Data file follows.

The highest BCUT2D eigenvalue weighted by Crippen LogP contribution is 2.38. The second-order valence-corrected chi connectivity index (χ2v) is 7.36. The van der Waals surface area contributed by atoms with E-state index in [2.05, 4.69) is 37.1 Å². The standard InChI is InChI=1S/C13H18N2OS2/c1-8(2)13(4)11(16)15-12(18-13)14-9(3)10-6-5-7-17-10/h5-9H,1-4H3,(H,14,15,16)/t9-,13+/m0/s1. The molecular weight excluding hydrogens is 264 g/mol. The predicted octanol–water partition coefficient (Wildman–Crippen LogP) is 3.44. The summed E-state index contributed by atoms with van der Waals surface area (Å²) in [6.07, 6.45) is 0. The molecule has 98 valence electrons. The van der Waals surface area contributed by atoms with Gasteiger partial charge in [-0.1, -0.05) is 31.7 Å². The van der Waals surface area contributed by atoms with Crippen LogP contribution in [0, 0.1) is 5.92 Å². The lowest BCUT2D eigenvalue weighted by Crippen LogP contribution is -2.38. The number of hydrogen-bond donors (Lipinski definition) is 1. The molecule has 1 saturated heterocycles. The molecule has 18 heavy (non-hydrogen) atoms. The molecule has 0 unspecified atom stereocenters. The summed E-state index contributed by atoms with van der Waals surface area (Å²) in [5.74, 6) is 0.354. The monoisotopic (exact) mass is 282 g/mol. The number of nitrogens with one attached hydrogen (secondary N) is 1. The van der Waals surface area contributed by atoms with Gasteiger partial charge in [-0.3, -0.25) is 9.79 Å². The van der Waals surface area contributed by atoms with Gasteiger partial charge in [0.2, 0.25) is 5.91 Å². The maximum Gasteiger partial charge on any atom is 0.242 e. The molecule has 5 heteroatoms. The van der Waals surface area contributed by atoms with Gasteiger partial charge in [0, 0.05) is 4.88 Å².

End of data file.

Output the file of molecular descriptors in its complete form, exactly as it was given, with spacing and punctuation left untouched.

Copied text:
The highest BCUT2D eigenvalue weighted by Crippen LogP contribution is 2.38. The second-order valence-corrected chi connectivity index (χ2v) is 7.36. The van der Waals surface area contributed by atoms with E-state index in [2.05, 4.69) is 37.1 Å². The standard InChI is InChI=1S/C13H18N2OS2/c1-8(2)13(4)11(16)15-12(18-13)14-9(3)10-6-5-7-17-10/h5-9H,1-4H3,(H,14,15,16)/t9-,13+/m0/s1. The molecular weight excluding hydrogens is 264 g/mol. The predicted octanol–water partition coefficient (Wildman–Crippen LogP) is 3.44. The summed E-state index contributed by atoms with van der Waals surface area (Å²) in [6.07, 6.45) is 0. The molecule has 98 valence electrons. The van der Waals surface area contributed by atoms with Gasteiger partial charge in [-0.1, -0.05) is 31.7 Å². The van der Waals surface area contributed by atoms with Crippen LogP contribution in [0, 0.1) is 5.92 Å². The lowest BCUT2D eigenvalue weighted by Crippen LogP contribution is -2.38. The number of hydrogen-bond donors (Lipinski definition) is 1. The molecule has 1 saturated heterocycles. The molecule has 18 heavy (non-hydrogen) atoms. The molecule has 0 unspecified atom stereocenters. The summed E-state index contributed by atoms with van der Waals surface area (Å²) in [5.74, 6) is 0.354. The monoisotopic (exact) mass is 282 g/mol. The number of nitrogens with one attached hydrogen (secondary N) is 1. The van der Waals surface area contributed by atoms with Gasteiger partial charge in [-0.3, -0.25) is 9.79 Å². The van der Waals surface area contributed by atoms with Gasteiger partial charge in [0.2, 0.25) is 5.91 Å². The maximum Gasteiger partial charge on any atom is 0.242 e. The molecule has 5 heteroatoms. The van der Waals surface area contributed by atoms with Gasteiger partial charge in [0, 0.05) is 4.88 Å².